I'm using these ensemble algorithms for learning, and they are performing quite well. Now, I need to explain them to my peers and myself. Copied from the page, it says Transform your features into a higher dimensional, sparse space. Then train a linear model on these features.

How are these models transforming the features into higher dimensional, sparse space?

In the paragraph below, I get the fit an ensemble of trees on the training set. The next sentence about how each leaf of each tree is assigned a fixed arbitrary feature index in a new feature space is absolutely not clear; where and how did the new feature space come about?

Furthermore, why are the leaf indices one-hot encoded?

First fit an ensemble of trees (totally random trees, a random forest, or gradient boosted trees) on the training set. Then each leaf of each tree in the ensemble is assigned a fixed arbitrary feature index in a new feature space. These leaf indices are then encoded in a one-hot fashion.

In the last paragraph, it just seems as if the original features are turned off and on.

Each sample goes through the decisions of each tree of the ensemble and ends up in one leaf per tree. The sample is encoded by setting feature values for these leaves to 1 and the other feature values to 0.

From what I can understand, it just seems that there are a bunch of trees where each leaf node turns off/on features from the original space; this understanding seems to me to be reducing the feature space not projecting it to higher dimensions.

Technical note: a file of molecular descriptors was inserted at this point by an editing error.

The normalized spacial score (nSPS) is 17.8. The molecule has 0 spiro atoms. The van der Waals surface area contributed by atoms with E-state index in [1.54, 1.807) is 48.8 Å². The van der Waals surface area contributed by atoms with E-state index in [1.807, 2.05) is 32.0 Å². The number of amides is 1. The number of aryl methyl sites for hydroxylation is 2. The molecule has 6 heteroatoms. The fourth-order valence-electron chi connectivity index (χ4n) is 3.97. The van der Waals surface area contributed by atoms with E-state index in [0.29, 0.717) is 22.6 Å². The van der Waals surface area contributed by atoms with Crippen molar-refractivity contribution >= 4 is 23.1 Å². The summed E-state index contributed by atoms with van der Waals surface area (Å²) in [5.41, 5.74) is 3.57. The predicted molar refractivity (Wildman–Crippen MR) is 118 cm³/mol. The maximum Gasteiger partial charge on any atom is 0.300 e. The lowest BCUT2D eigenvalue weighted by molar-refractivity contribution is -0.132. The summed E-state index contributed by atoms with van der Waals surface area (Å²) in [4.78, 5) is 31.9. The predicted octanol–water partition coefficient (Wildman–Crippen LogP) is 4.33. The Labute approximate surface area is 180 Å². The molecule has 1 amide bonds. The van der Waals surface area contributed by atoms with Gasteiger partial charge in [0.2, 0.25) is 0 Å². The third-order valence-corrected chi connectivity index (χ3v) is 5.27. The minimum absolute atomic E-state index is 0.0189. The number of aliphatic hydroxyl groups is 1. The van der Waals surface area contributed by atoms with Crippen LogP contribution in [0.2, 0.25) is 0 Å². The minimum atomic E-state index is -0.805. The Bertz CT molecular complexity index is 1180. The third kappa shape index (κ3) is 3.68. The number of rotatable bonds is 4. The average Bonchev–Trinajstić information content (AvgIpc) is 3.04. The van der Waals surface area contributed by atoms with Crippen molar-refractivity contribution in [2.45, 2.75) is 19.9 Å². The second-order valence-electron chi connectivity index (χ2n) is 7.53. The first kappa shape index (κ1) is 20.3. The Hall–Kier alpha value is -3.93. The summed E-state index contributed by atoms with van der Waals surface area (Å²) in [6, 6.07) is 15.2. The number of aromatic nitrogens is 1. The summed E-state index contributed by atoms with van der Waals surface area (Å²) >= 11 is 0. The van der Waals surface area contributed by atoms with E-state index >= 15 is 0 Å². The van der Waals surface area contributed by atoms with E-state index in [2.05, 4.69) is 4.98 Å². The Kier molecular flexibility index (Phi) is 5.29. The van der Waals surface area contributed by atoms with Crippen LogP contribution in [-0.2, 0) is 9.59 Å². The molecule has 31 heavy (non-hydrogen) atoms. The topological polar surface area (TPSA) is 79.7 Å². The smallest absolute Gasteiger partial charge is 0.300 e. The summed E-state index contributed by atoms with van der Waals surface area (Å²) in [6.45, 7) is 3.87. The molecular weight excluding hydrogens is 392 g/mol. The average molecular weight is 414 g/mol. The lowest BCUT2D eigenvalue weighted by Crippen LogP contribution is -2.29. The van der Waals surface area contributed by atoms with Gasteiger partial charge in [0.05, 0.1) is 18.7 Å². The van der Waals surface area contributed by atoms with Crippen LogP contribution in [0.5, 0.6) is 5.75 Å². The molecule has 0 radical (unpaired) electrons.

In the example with gradient boosted tree with logistic regression, it seems the algorithm is learning trees to turn on/off features (feature selection), then applying logistic regression to classify on a subset of the features. Of course, this understanding is completely against what's being stated.

Are there any more in-depth documentations on these techniques/algorithms?


1 Answer 1


I am not completely sure, but here is my understanding.
First of all, to your first question "How are these models transforming the features into higher dimensional, sparse space?". In the random forest model, suppose there are $n$ decision trees and for each tree $T_i$, there are $M_i$ leaves(not labels). When an instance goes through the random forest model, it ends up being 1 leaf in each tree and the final result is the majority vote of the leaves' value. Now, we come up a boolean variable $l_{i_m}$ to denote if the instance ends up in tree $T_i$ and leaf $m$. In this way, we will have $\sum_{i = 1}^{n} M_i$, binary variables, which is usually greater than the number of original predictors, after the random forest transformation. Since an instance can be only one leaf in a tree, most of the binary variables will be 0, which explains "sparse". Next step, we fit a logistic regression(linear model) using only with binary variables as inputs.


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